A recent crash near Roundup killed a 44-year-old woman from Plains. On Wednesday, the Musselshell County Sheriff’s office identified the woman as Shannon Renee McBee. According to an article in the Missoulian, McBree was traveling northbound in a Chevrolet Trailblazer. The vehicle was being driven by a 22-year-old Billings woman. Suddenly, a van traveling in the other direction crossed the centerline roughly seven miles south of Roundup. The van hit the side of the SUV and caused the crash. The crash occurred on U.S. Highway 87 according to the Montana Highway Patrol (MHP). Although the MHP noted that McBee was wearing a seatbelt, she died due to “multiple blunt-force trauma.”
Our sincere condolences go out to the family of Shannon Renee McBee. Losing someone close to us, being involved in, or having someone close to you experience a car accident can cause trauma for others as well. The trauma referred to in the accident article is trauma of a physical nature; however, trauma can be both physical and emotional. In this article, we would like to point out some important things to know about trauma. In doing so, we readily admit that we are not licensed mental health professionals. If you feel like you are experiencing mental strain following your accident, we strongly encourage you to speak with a licensed medical professional.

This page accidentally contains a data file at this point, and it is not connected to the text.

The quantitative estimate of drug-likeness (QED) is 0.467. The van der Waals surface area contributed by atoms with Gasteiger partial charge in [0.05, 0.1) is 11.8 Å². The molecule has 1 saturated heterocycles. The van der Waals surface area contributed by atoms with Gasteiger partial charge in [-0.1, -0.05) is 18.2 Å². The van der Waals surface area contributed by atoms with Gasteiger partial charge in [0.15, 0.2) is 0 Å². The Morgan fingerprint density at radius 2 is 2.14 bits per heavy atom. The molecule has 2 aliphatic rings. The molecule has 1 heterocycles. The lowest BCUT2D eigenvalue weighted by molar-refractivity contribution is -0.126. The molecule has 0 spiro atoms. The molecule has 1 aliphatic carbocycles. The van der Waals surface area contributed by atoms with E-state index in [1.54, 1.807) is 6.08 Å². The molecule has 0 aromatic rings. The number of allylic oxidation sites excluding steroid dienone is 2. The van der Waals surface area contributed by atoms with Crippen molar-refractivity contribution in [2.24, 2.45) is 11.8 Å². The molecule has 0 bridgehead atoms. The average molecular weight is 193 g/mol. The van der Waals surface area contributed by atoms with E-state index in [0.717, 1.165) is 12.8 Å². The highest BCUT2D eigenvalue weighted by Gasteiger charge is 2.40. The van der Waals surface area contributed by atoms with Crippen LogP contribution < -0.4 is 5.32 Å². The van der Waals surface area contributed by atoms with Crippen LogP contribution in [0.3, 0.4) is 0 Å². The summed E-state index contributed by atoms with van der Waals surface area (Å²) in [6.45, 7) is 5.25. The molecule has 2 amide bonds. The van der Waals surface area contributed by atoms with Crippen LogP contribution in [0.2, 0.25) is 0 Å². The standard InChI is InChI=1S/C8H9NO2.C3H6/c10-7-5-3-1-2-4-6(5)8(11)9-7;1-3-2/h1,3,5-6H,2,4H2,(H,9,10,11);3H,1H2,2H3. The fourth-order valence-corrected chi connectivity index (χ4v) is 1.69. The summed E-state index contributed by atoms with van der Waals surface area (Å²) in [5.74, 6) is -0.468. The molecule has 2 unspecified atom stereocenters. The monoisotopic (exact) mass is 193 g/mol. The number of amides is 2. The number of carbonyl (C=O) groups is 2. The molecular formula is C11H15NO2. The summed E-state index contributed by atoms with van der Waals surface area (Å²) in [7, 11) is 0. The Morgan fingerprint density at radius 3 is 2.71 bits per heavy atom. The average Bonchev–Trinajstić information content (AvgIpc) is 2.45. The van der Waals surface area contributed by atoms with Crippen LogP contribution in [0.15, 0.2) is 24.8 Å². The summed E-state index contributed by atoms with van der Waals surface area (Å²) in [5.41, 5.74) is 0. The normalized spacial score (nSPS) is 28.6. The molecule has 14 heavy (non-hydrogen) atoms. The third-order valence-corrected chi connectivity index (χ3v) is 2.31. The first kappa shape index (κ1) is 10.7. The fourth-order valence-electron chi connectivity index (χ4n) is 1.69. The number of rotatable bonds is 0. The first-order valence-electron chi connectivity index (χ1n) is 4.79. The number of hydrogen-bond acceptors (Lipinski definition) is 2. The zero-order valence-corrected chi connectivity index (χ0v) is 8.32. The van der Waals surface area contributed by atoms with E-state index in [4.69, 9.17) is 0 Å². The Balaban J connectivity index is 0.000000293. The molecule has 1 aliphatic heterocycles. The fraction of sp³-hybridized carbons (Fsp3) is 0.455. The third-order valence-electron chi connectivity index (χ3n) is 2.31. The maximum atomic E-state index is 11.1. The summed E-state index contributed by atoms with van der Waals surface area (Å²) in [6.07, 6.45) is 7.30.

Trauma is a serious experience. According to the American Psychological Association, Trauma is defined as an “emotional response to a terrible event like an accident, rape, or natural disaster.” For example, a mom can experience trauma in worrying about her children if she and her children are involved in a serious car accident. Following an accident, many people are sympathetic toward your need to physically heal; however, often people don’t think about the necessary mental healing that needs to occur as well. Many people experience something upsetting and traumatic in their lives. When something like this occurs, it can be difficult for things to return to normal.
The University of New Hampshire recommends some of the following in trying to recover from trauma:
- Do Something Fun. Hopefully, there are some activities that will help you feel like your old self again. This suggestion might include something simple like woodworking, seeing a movie, painting, read a novel, play a board game, anything that you enjoy.
- Exercise. Various studies have demonstrated the physical, as well as significant mental benefits that can come about by exercising.
- Write it Down. Writing down your feelings can help you process the event a little better. You can answer the questions you have about the event as best as you can. Guard your feelings in a safe location, and share them only with those with whom you feel comfortable.
- Utilize Your Spiritual Resources.How spiritual a person is can vary widely. For some, spirituality migh include attending church. For others, spirituality might include something like meditatin or reading inspirational books.
- Be Around the People You Love. Family can be a crucial resource following a tragedy. They can help buoy you up and feel less stressed.
As mentioned earlier, it is vital to recognize that mental trauma, like physical trauma, sometimes needs a medical professional to fix. We here at The Advocates Law Firm want you to do what is necessary to take care of yourself and heal from your injuries. If you have any questions, speak with an attorney. They can help you know what to do and what resources are available.